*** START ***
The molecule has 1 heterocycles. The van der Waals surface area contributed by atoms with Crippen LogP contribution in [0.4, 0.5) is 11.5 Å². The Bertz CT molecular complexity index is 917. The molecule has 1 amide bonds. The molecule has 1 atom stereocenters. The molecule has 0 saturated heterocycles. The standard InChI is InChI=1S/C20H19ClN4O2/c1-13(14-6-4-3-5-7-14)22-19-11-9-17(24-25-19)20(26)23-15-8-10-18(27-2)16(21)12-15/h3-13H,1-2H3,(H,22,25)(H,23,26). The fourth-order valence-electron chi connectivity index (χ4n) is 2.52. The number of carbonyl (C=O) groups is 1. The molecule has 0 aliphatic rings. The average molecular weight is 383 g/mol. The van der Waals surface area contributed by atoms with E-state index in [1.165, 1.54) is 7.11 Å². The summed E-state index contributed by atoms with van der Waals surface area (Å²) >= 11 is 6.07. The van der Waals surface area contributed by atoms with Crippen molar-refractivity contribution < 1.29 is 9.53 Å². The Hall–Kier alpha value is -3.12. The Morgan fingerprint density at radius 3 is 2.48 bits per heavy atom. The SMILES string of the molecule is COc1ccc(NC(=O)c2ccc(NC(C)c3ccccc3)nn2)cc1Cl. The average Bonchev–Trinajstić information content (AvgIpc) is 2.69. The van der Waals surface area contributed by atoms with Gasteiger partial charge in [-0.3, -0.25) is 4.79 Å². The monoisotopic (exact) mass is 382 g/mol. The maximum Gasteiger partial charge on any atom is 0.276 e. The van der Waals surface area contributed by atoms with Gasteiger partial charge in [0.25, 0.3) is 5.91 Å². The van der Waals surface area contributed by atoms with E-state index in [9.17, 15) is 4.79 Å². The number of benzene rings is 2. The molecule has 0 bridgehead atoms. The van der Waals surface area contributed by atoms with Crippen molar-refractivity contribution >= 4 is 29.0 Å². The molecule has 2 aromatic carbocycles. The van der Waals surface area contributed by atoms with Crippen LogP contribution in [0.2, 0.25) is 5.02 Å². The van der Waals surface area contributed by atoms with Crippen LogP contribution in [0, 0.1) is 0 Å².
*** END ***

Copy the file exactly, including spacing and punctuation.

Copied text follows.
The molecule has 1 heterocycles. The van der Waals surface area contributed by atoms with Crippen LogP contribution in [0.4, 0.5) is 11.5 Å². The Bertz CT molecular complexity index is 917. The molecule has 1 amide bonds. The molecule has 1 atom stereocenters. The molecule has 0 saturated heterocycles. The standard InChI is InChI=1S/C20H19ClN4O2/c1-13(14-6-4-3-5-7-14)22-19-11-9-17(24-25-19)20(26)23-15-8-10-18(27-2)16(21)12-15/h3-13H,1-2H3,(H,22,25)(H,23,26). The fourth-order valence-electron chi connectivity index (χ4n) is 2.52. The number of carbonyl (C=O) groups is 1. The molecule has 0 aliphatic rings. The average molecular weight is 383 g/mol. The van der Waals surface area contributed by atoms with E-state index in [1.165, 1.54) is 7.11 Å². The summed E-state index contributed by atoms with van der Waals surface area (Å²) >= 11 is 6.07. The van der Waals surface area contributed by atoms with Crippen molar-refractivity contribution < 1.29 is 9.53 Å². The Hall–Kier alpha value is -3.12. The Morgan fingerprint density at radius 3 is 2.48 bits per heavy atom. The SMILES string of the molecule is COc1ccc(NC(=O)c2ccc(NC(C)c3ccccc3)nn2)cc1Cl. The average Bonchev–Trinajstić information content (AvgIpc) is 2.69. The van der Waals surface area contributed by atoms with Gasteiger partial charge in [-0.3, -0.25) is 4.79 Å². The monoisotopic (exact) mass is 382 g/mol. The maximum Gasteiger partial charge on any atom is 0.276 e. The van der Waals surface area contributed by atoms with Gasteiger partial charge in [0.25, 0.3) is 5.91 Å². The van der Waals surface area contributed by atoms with E-state index in [9.17, 15) is 4.79 Å². The number of benzene rings is 2. The molecule has 0 bridgehead atoms. The van der Waals surface area contributed by atoms with Crippen molar-refractivity contribution >= 4 is 29.0 Å². The molecule has 2 aromatic carbocycles. The van der Waals surface area contributed by atoms with Crippen LogP contribution in [0.2, 0.25) is 5.02 Å². The van der Waals surface area contributed by atoms with Crippen LogP contribution in [0, 0.1) is 0 Å².